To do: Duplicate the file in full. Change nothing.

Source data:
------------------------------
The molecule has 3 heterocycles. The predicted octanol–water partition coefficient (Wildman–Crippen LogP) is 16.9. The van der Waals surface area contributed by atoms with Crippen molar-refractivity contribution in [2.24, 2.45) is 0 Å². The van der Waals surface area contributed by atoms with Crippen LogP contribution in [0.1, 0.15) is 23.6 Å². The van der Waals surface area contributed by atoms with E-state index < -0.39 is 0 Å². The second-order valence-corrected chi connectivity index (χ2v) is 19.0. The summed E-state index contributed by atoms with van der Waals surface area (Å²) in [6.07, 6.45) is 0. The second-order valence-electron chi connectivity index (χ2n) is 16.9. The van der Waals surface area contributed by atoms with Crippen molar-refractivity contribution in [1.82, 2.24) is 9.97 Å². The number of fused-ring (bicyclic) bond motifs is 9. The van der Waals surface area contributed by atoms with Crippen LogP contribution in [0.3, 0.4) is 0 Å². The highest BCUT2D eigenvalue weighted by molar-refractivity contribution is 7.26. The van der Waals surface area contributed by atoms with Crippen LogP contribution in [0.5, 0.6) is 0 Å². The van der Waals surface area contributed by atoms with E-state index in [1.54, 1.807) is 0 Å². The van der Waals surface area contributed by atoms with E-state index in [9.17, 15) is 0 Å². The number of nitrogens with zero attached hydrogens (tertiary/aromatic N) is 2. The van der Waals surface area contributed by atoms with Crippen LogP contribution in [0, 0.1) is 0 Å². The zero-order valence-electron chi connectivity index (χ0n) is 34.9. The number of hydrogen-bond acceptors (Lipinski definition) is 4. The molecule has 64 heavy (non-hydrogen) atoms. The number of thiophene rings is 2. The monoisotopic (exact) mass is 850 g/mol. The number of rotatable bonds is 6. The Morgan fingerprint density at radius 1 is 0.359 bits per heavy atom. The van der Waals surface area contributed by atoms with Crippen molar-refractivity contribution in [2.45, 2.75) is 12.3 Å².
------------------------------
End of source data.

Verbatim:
The molecule has 3 heterocycles. The predicted octanol–water partition coefficient (Wildman–Crippen LogP) is 16.9. The van der Waals surface area contributed by atoms with Crippen molar-refractivity contribution in [2.24, 2.45) is 0 Å². The van der Waals surface area contributed by atoms with Crippen LogP contribution in [0.1, 0.15) is 23.6 Å². The van der Waals surface area contributed by atoms with E-state index < -0.39 is 0 Å². The second-order valence-corrected chi connectivity index (χ2v) is 19.0. The summed E-state index contributed by atoms with van der Waals surface area (Å²) in [6.07, 6.45) is 0. The second-order valence-electron chi connectivity index (χ2n) is 16.9. The van der Waals surface area contributed by atoms with Crippen molar-refractivity contribution in [1.82, 2.24) is 9.97 Å². The number of fused-ring (bicyclic) bond motifs is 9. The van der Waals surface area contributed by atoms with Crippen LogP contribution in [0.3, 0.4) is 0 Å². The highest BCUT2D eigenvalue weighted by molar-refractivity contribution is 7.26. The van der Waals surface area contributed by atoms with Crippen LogP contribution in [0.5, 0.6) is 0 Å². The van der Waals surface area contributed by atoms with E-state index in [1.54, 1.807) is 0 Å². The van der Waals surface area contributed by atoms with E-state index in [9.17, 15) is 0 Å². The number of nitrogens with zero attached hydrogens (tertiary/aromatic N) is 2. The van der Waals surface area contributed by atoms with Crippen LogP contribution in [0, 0.1) is 0 Å². The zero-order valence-electron chi connectivity index (χ0n) is 34.9. The number of hydrogen-bond acceptors (Lipinski definition) is 4. The molecule has 64 heavy (non-hydrogen) atoms. The number of thiophene rings is 2. The monoisotopic (exact) mass is 850 g/mol. The number of rotatable bonds is 6. The Morgan fingerprint density at radius 1 is 0.359 bits per heavy atom. The van der Waals surface area contributed by atoms with Crippen molar-refractivity contribution in [2.45, 2.75) is 12.3 Å².